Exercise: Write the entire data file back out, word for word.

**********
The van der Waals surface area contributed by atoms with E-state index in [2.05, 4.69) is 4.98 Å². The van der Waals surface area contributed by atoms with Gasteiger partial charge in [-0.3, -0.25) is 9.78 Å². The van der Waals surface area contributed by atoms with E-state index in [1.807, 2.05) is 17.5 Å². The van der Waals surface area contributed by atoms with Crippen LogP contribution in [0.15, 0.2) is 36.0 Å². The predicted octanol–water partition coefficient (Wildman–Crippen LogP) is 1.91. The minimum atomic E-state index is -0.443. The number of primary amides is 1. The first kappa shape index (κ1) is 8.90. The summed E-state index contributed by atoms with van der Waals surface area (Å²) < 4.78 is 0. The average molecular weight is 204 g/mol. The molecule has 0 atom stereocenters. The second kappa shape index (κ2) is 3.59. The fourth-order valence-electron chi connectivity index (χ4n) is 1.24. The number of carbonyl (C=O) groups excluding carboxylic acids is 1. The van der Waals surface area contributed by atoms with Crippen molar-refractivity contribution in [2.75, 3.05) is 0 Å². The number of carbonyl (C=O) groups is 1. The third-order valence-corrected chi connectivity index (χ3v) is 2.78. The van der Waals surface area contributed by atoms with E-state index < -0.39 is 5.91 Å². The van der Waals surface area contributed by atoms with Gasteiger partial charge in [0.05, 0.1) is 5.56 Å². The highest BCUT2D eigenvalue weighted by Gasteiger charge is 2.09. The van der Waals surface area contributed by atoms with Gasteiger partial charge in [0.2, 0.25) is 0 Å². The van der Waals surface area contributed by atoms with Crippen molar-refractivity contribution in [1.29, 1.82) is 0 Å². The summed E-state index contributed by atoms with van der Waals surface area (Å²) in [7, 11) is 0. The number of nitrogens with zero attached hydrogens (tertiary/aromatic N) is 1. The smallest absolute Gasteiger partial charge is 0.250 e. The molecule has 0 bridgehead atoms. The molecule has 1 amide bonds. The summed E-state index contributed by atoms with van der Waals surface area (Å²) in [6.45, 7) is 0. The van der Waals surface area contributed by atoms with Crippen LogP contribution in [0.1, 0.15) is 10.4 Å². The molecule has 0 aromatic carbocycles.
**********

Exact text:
The van der Waals surface area contributed by atoms with E-state index in [2.05, 4.69) is 4.98 Å². The van der Waals surface area contributed by atoms with Gasteiger partial charge in [-0.3, -0.25) is 9.78 Å². The van der Waals surface area contributed by atoms with E-state index in [1.807, 2.05) is 17.5 Å². The van der Waals surface area contributed by atoms with Crippen LogP contribution in [0.15, 0.2) is 36.0 Å². The predicted octanol–water partition coefficient (Wildman–Crippen LogP) is 1.91. The minimum atomic E-state index is -0.443. The number of primary amides is 1. The first kappa shape index (κ1) is 8.90. The summed E-state index contributed by atoms with van der Waals surface area (Å²) < 4.78 is 0. The average molecular weight is 204 g/mol. The molecule has 0 atom stereocenters. The second kappa shape index (κ2) is 3.59. The fourth-order valence-electron chi connectivity index (χ4n) is 1.24. The number of carbonyl (C=O) groups excluding carboxylic acids is 1. The van der Waals surface area contributed by atoms with Crippen molar-refractivity contribution in [2.75, 3.05) is 0 Å². The number of carbonyl (C=O) groups is 1. The third-order valence-corrected chi connectivity index (χ3v) is 2.78. The van der Waals surface area contributed by atoms with E-state index < -0.39 is 5.91 Å². The van der Waals surface area contributed by atoms with Gasteiger partial charge in [0.05, 0.1) is 5.56 Å². The highest BCUT2D eigenvalue weighted by Gasteiger charge is 2.09. The van der Waals surface area contributed by atoms with Gasteiger partial charge in [0.2, 0.25) is 0 Å². The van der Waals surface area contributed by atoms with Crippen molar-refractivity contribution in [1.29, 1.82) is 0 Å². The summed E-state index contributed by atoms with van der Waals surface area (Å²) in [7, 11) is 0. The number of nitrogens with zero attached hydrogens (tertiary/aromatic N) is 1. The smallest absolute Gasteiger partial charge is 0.250 e. The molecule has 0 bridgehead atoms. The molecule has 1 amide bonds. The summed E-state index contributed by atoms with van der Waals surface area (Å²) in [6.45, 7) is 0. The van der Waals surface area contributed by atoms with Crippen LogP contribution in [0.1, 0.15) is 10.4 Å². The molecule has 0 aromatic carbocycles.